Naturally Occurring Asbestos: Public Health and Civil Litigation Considerations

9/18/2014

Most people associate the term "asbestos" with an ingredient removed from commercial or building products years ago. Few think about in connection with hiking, horseback riding or gardening. Yet, asbestos is a fibrous mineral naturally occurring in rock. Over the past few years, knowledge about the natural occurrences of asbestos in soil and rock has been increasingly documented.

Asbestos is usually found in ultramafic rock, which includes serpentine rock, and the amount of asbestos found in ultramafic rock can range from 1% to 25%. Therefore, some rocks may contain relatively large quantities of asbestos. If these rocks are broken or crushed, asbestos can be released into the surrounding soil or air. These natural occurrences of asbestos raise issues for both the public health and private litigation arenas.

In the public health arena, the focus is on the health of people who live in areas where naturally occurring asbestos is present. For example, ultramafic rock of the kind that may contain asbestos can be found in 44 of California's 58 counties, and in the foothills of the Sierra Mountains. Recently, a study conducted by the University of Nevada-Las Vegas (UNLV) found naturally occurring asbestos in a large area of southern Nevada. This study assisted in indefinitely delaying a $490 million highway project to alleviate traffic congestion near Las Vegas so that the extent of the naturally occurring asbestos rock could be assessed, and the potential risk to residents and tourists from construction activity in the rock considered.

In 2013, UNLV received funding to investigate naturally occurring asbestos from the hills of the McCullough Range overlooking Lake Mead, and including recreation areas and an elementary school. Every sample collected revealed the presence of fibrous amphibole asbestos, a form of asbestos capable of causing disease. Currently, UNLV researchers are mapping the area of asbestos found, and trying to obtain funding to collect air samples to assess the risk of exposure from different activities, including using off-road vehicles, horseback riding, or even walking in areas that contain naturally occurring asbestos.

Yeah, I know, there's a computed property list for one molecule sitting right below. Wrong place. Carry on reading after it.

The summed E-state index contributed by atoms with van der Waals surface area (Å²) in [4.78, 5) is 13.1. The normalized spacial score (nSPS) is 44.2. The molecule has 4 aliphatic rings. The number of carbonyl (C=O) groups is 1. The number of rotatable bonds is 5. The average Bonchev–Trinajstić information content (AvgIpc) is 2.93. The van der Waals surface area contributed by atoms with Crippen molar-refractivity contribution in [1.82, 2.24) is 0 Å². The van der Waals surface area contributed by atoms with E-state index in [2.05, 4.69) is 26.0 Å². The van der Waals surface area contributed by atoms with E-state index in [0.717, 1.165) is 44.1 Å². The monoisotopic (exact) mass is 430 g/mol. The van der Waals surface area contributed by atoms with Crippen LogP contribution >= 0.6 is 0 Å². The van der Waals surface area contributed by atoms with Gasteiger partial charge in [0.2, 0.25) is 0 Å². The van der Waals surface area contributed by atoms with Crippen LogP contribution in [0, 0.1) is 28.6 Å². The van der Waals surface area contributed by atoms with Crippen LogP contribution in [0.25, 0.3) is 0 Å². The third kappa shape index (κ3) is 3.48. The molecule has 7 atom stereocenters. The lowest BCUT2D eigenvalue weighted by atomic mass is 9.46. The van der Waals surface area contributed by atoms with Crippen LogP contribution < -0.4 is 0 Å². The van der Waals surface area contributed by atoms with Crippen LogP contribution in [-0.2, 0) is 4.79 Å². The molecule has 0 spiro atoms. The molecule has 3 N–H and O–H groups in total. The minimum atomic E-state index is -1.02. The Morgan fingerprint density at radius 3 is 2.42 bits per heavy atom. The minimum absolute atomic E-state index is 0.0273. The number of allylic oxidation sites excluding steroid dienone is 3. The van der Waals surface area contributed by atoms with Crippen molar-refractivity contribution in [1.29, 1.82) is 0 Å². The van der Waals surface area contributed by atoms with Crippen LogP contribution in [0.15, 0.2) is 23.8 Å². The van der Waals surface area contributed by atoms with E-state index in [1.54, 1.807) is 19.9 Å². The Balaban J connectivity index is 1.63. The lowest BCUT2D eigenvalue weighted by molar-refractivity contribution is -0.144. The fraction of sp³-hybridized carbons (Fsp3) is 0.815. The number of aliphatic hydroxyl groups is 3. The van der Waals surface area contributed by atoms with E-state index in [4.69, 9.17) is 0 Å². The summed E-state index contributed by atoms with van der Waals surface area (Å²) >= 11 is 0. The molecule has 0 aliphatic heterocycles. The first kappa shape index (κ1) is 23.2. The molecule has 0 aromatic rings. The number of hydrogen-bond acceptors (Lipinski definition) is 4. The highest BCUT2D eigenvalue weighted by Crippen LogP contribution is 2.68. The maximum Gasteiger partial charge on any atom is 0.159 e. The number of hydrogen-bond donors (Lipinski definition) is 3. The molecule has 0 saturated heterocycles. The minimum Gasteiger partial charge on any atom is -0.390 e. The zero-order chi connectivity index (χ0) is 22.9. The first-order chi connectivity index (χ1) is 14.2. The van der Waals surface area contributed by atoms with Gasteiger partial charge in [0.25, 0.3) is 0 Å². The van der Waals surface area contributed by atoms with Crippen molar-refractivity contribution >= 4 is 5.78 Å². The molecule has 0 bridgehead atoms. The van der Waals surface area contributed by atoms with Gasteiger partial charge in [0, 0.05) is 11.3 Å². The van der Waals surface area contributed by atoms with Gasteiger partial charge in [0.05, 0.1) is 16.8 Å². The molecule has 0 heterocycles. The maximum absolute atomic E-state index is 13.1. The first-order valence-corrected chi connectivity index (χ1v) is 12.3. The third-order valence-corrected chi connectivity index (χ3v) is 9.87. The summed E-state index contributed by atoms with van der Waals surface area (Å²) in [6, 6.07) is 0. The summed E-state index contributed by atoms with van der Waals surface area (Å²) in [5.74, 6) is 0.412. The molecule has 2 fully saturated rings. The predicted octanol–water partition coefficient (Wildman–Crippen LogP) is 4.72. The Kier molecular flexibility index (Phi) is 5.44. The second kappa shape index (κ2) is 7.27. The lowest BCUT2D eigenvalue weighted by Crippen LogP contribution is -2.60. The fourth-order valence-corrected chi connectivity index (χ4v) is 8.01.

There are fewer known locations of natural occurrences of asbestos in the New England states, but they do exist. In Massachusetts, they are mostly in the central and western parts of the state. There are also locations in Vermont. The U.S. Geologic Survey is in the process of mapping locations of historical asbestos mines, former asbestos exploration prospects, and natural asbestos occurrences. Their maps are available online at http://www.usgs.gov/.

The increase in knowledge about natural occurrences of asbestos has the potential to impact civil litigation. In asbestos cases, the investigation and identification of all sources of a plaintiff's exposure to asbestos is of paramount importance for causation assessment and determinations. It is not uncommon today for plaintiffs to seek compensation from defendants who sold one or two gaskets or brakes the plaintiffs used during their lifetime. Knowing the amount of naturally occurring asbestos in rock in areas where a plaintiff lived and worked, as well as the risk of disease posed by that, has potential to provide information about how a plaintiff came to develop asbestos-related disease.

ASTM, International (formerly American Society for Testing and Materials) has planned a symposium for researchers to present their research findings and exchange information about naturally occurring asbestos. The symposium is scheduled for April 30 to May 1, 2015. For more information, seehttp://www.astm.org/SYMPOSIA/filtrexx40.cgi?sympfuturemeetings.frm.

We follow asbestos-related developments for our clients and stay current in all areas related to that field. If you have any questions about this or other asbestos issues, please feel free to contact David Governo at dgoverno@governo.com, Bryna Misiura at bmisiura@governo.com, or Christopher van Tienhoven at cvantienhoven@governo.com.


<back